The Study: In the EAT trial, over 300 patients receiving comprehensive head and neck radiation were randomized +/- to a psychological eating behavior intervention to see if there were improvements in weight and nutritional status during treatment. The trial included a broad range of patient subtypes. Roughly one-third were receiving post-op radiation, and over 80% were receiving concurrent chemotherapy. In the control arm, dietitians provided routine care. In the intervention arm, trained dietitians met weekly during radiation and every two weeks after to perform cognitive behavioral therapy (CBT) and motivational interviewing (MI). The underlying principle was that, when guided by dietitians, patients themselves would argue for effective behavioral changes and devise concrete plans for implementation. In other words, there were no cookie-cutter dietary interventions. Unless the patient wanted cookies. Ultimately, EAT patients had significantly less weight loss, both in terms of fewer patients with >10% weight loss (34 → 27%) and a lower average weight loss (9.9 → 8.6%). Most importantly, they had significantly fewer treatment interruptions (14 → 8%).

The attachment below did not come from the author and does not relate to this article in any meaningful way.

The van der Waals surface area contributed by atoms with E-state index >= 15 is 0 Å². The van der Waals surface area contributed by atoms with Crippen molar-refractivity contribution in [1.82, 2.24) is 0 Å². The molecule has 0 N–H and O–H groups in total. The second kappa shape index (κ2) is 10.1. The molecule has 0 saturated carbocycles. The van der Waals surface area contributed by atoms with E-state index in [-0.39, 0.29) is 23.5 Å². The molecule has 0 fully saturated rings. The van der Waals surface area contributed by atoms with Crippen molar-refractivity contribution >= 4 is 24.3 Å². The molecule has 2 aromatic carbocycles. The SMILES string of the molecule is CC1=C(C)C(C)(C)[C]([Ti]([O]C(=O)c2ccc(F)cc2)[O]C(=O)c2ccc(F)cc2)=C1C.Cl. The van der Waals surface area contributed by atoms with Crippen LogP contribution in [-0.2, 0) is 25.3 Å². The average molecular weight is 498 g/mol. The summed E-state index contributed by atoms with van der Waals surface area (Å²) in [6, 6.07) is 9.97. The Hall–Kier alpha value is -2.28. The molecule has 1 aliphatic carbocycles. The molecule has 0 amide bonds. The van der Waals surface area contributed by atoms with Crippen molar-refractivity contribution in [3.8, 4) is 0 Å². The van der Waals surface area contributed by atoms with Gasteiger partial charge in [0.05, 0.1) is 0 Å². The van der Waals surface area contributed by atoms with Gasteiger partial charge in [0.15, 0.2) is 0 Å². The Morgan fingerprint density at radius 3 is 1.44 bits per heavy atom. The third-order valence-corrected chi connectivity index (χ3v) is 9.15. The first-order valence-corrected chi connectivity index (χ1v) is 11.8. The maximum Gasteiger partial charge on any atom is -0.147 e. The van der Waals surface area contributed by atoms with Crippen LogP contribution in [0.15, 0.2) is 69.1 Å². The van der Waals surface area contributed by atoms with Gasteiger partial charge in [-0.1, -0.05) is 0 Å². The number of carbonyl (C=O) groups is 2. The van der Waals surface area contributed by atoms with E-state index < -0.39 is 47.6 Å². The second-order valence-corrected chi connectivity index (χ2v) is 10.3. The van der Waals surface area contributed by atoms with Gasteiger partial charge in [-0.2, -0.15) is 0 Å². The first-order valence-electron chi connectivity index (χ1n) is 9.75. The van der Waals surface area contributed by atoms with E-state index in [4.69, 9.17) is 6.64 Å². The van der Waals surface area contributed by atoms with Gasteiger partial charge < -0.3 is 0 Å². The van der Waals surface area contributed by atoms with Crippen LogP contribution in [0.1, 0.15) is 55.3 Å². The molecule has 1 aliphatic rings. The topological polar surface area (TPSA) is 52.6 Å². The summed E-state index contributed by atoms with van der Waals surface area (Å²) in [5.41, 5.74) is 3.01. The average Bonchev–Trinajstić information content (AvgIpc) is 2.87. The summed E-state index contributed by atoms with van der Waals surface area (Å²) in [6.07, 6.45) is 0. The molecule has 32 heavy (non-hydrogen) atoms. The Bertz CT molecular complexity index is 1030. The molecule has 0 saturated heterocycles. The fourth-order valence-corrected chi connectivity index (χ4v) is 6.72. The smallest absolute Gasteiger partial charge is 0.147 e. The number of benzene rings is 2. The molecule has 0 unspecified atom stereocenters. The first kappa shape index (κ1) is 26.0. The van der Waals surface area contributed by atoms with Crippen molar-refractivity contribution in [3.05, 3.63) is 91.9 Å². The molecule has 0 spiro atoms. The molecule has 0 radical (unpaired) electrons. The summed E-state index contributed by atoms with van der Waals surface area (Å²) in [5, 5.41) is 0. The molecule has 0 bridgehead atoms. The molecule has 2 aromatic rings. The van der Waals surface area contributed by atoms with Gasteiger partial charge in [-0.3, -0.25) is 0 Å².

Bottom Line: Dietitian-led cognitive behavioral therapy results in less weight loss and treatment interruptions during head and neck cancer radiation. | Britton, Int J Radiat Oncol Biol Phys 2018